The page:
ANYCUBIC Photon UV LCD 3D Printer Assembled Innovation with 2.8” Smart Touch Color Screen Off-line Print 4.53″(L) x 2.56″(W) x 6.1″(H) Printing Size

Worry-free customer service from Anycubic Technology: For any questions you could contact our salesman on Amazon to get full supports. User tutorial video: Technical specification: Operating System:ANYCUBIC Photon Screen: 2.8-inch touch screen Slicer software: ANYCUBIC Photon Slicer Connection: USB Printing: Technology: LCD Light-source: UV integrated light wavelength 405nm) XY DPI: 47um(2560*1440 Z axis resolution: 1.25um Layer resolution: 25 ~ 100um Printing speed: 20mm/h Rated Power: 40W Physical parameter: Printer size: 220mm*200mm*400mm Printing volume: 115mm *65mm *155mm (4.52″*2.56″*6.1″) Printing material: 405nm photosensitive resin N.W: 7.2kgjyhwqqw G.W: 9.5kg Cautions: 1.Avoid direct contact with skin when handling the resin. Flush with plenty of water if contact by accident. 2.Pour resin back from the vat to storage bottle if the printer will not be used for over 2 days. 3.Ensure there is no solid residuals from last print when start new print. 4.Use tissue to clean the vat when change resin. 5.The printed objects can be further hardened under sun-ray or UV-light source. Package content: 1* ANYCUBIC Photon 3D printer 1* Resin *250ml 1* USB memory 3* Rubber Gloves 1* Set of kits 1* Power cord 1* Power supply 1* Scraper 1* Breathing Mask.

Product Features

  • 1. Intelligent: Colorful touch screen equipped with Photon system bring new function.You can pre-view the model in SD card like you saw pictires in Windows OS.Real-time display printing process function is available now.
  • 2. Precision: 2K LCD masking screen. 2560*1440(2k)HD masking LCD gives very fine printring details down to few micrometers
  • 3. UV-LED designed with uniformity and durability: 25W UV light source sit inside stainless steel snoot,equip with 80*80mm heat sink,to offer uniform UV light for long serving time.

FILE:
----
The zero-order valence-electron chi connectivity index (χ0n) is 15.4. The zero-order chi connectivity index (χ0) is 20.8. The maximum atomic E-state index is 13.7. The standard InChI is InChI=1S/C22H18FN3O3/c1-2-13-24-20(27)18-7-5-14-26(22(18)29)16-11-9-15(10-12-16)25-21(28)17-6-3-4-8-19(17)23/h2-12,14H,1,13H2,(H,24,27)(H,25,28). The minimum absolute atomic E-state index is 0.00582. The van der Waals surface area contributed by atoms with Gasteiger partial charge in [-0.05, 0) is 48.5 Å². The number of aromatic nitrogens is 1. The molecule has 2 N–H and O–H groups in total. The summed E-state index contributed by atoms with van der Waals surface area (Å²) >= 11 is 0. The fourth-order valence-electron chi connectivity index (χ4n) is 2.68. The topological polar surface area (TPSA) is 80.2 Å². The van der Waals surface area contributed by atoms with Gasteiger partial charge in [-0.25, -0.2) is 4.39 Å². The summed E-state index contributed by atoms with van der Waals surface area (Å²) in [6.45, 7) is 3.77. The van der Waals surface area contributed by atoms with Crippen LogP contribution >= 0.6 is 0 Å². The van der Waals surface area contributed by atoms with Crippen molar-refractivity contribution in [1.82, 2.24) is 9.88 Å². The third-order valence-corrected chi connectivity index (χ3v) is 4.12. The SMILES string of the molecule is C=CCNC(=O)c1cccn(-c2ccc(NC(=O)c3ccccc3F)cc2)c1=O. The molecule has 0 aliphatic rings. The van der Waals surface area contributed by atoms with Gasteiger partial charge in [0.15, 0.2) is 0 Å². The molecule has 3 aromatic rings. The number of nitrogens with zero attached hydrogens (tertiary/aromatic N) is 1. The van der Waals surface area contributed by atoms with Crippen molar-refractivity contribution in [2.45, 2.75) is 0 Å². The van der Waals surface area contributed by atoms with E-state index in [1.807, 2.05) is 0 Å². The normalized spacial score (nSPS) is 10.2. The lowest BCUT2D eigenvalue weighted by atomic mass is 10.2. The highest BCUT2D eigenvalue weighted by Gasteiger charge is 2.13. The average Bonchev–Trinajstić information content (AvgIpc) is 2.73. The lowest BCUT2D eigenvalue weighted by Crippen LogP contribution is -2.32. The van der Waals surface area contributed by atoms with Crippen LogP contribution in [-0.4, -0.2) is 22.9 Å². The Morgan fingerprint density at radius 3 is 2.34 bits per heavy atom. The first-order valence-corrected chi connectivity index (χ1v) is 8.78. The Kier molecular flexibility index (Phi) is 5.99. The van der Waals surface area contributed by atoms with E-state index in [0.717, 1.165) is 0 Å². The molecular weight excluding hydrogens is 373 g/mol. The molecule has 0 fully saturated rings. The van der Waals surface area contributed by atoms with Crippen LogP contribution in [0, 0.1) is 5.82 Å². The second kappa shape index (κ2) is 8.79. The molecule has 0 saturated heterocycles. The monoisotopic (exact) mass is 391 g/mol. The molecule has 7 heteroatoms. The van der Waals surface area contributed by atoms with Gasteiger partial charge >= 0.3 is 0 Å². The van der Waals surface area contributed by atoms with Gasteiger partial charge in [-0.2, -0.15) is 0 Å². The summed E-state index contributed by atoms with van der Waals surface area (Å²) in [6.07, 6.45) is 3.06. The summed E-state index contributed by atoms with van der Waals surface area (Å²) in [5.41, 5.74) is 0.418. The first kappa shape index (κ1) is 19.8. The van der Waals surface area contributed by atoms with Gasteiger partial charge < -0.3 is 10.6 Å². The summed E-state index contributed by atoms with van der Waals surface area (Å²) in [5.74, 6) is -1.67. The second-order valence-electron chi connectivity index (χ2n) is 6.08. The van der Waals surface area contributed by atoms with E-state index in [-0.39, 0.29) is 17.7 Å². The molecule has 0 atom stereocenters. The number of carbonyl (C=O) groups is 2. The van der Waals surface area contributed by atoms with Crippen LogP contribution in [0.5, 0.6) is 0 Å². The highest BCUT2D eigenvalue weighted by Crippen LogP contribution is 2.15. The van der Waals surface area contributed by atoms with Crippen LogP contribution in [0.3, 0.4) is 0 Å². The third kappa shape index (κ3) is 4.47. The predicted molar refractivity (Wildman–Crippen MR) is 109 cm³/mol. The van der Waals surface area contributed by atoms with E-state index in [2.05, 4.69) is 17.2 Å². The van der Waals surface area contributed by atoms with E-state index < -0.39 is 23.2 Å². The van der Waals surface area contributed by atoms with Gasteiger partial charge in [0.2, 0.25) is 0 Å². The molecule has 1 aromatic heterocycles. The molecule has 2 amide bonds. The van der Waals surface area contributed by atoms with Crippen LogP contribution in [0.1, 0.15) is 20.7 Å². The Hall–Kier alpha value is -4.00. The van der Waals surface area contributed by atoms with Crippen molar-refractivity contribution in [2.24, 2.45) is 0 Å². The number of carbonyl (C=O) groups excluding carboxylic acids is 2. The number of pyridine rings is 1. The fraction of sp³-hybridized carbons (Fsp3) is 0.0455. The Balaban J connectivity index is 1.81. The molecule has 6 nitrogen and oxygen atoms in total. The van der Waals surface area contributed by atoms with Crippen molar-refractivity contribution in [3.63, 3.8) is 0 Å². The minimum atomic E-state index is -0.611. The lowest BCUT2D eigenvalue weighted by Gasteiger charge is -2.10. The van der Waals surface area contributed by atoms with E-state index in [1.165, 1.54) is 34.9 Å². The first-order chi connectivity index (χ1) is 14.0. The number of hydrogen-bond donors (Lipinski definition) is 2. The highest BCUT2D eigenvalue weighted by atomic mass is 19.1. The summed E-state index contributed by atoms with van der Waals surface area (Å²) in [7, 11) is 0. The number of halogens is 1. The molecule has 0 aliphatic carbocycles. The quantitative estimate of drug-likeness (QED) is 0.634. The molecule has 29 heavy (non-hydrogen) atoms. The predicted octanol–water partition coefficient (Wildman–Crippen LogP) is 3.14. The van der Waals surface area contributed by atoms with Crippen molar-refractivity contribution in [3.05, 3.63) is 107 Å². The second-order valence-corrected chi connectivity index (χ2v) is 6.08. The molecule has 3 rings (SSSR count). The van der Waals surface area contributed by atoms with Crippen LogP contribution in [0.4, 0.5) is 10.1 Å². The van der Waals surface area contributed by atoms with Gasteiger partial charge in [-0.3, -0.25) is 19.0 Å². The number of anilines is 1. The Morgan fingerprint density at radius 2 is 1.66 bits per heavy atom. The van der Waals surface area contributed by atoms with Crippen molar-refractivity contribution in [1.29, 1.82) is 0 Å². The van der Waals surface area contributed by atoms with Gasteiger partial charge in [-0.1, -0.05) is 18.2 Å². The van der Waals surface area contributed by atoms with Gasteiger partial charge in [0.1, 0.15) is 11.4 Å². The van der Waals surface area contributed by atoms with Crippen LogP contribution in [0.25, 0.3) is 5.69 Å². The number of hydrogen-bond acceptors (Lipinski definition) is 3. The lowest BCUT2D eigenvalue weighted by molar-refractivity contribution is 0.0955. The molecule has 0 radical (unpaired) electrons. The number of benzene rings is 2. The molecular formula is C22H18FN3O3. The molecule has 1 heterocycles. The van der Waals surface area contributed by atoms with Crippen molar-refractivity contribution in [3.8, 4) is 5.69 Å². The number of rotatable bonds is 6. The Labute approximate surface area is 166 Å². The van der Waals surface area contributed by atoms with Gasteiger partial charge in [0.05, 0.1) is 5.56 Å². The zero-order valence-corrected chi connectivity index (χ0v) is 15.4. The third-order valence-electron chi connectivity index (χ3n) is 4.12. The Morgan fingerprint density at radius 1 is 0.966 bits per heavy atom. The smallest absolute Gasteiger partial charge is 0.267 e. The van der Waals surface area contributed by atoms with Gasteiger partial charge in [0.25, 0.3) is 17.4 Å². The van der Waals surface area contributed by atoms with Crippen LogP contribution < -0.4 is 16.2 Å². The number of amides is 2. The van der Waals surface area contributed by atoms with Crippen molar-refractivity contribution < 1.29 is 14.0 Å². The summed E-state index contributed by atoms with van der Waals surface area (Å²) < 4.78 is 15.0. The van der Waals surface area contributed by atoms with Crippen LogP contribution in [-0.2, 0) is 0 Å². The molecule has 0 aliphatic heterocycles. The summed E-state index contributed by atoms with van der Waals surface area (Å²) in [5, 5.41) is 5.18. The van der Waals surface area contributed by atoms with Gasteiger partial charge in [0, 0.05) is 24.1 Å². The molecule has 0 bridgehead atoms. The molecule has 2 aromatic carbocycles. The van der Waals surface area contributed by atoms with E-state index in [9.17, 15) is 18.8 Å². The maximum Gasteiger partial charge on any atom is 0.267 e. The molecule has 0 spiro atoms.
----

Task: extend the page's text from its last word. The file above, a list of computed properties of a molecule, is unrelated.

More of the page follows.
• 4. Speed: Photon slicer brings extraordinary using experience. A 30M stl file will minutes when you use a open-source slicer. While photon Slicer will finish this job wthin 1 minutes.
  • 5. Creative: Developped Resin Vat FEP film is part of maintenance cost in daliy printing. New resin vat was specilly designed for FEP film to adjust the tightness.

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Beckatt Solutions Nominated for 2016 Chicago Innovation Awards

Awards Ceremony held on 10/25/16 at The Harris Theater; Nominee Reception held on 9/7/16 at Park West.

Chicago, IL, December 18, 2016 –(– Beckatt Solutions, a Chicagoland-based distributor of 3D printing products, was one of 643 companies and organizations nominated for the 2016 Chicago Innovation Awards. This is the 15th year for the Chicago Innovation Awards. The annual awards, founded by Tom Kuczmarski, Senior Partner and President of Kuczmarski Innovation, and former Chicago business journalist Dan Miller, honor companies and organizations that embrace the mission of the awards, which is “to make Chicago a recognized hub of innovation by igniting a new narrative for our region, strengthening its economic future and building the spirit of innovation throughout the community.” Companies that embrace innovation through developing new products and services are eligible for nomination and recognition.

The Chicago Innovation Awards are the largest annual celebration of innovation in the Midwest. Per the Chicago Innovation Awards website: “Chicago’s business and civic leaders come together to honor the creative spirit of the Chicago region by recognizing the most innovative new products and services introduced in the market.” This year, the Awards Ceremony was held on October 25th at The Harris Theater. 25 organizations were chosen as award winners from the group of 100 finalists.

There were 643 nominees this year, of which Beckatt Solutions was nominated for the Up-and-Comer Award. Per Beckatt Solutions’ nomination: “Beckatt Solutions’ product line offerings are unique to the Chicagoland area. We are one of two authorized Mcor resellers in Illinois, and one of only a few Markforged resellers in the Chicagoland area. Our product lines include: Mcor Technologies, Markforged and MakerBot on the hardware side, and ANSYS SpaceClaim on the software side (summarized below). This combination of 3D printing hardware and software provides us the opportunity to work with clients in virtually markets applicable for 3D printing, and with clients who have specific additive manufacturing needs. In addition, we are in the process of bringing on an additional, professional and production level manufacture of 3D printing equipment, which will help us increase our customer base in the industrial manufacturing and engineering sectors.” The Nominee Reception was held on September 7th, at Park West.

About Beckatt Solutions
Located in Chicago, IL, Beckatt Solutions is a leading Midwest US distributor of 3D printers, print materials and supplies, scanners and software. The company is committed to providing its clients with cutting-edge 3D printing technologies and services. Co-founders Matthew Pray and Michael Storey founded the company to increase the number of 3D printers, and expand 3D printing services and partners in the Midwest.

For more information, contact Michael Storey at 630.206.3993 or [email protected], or visit Beckatt Solutions online at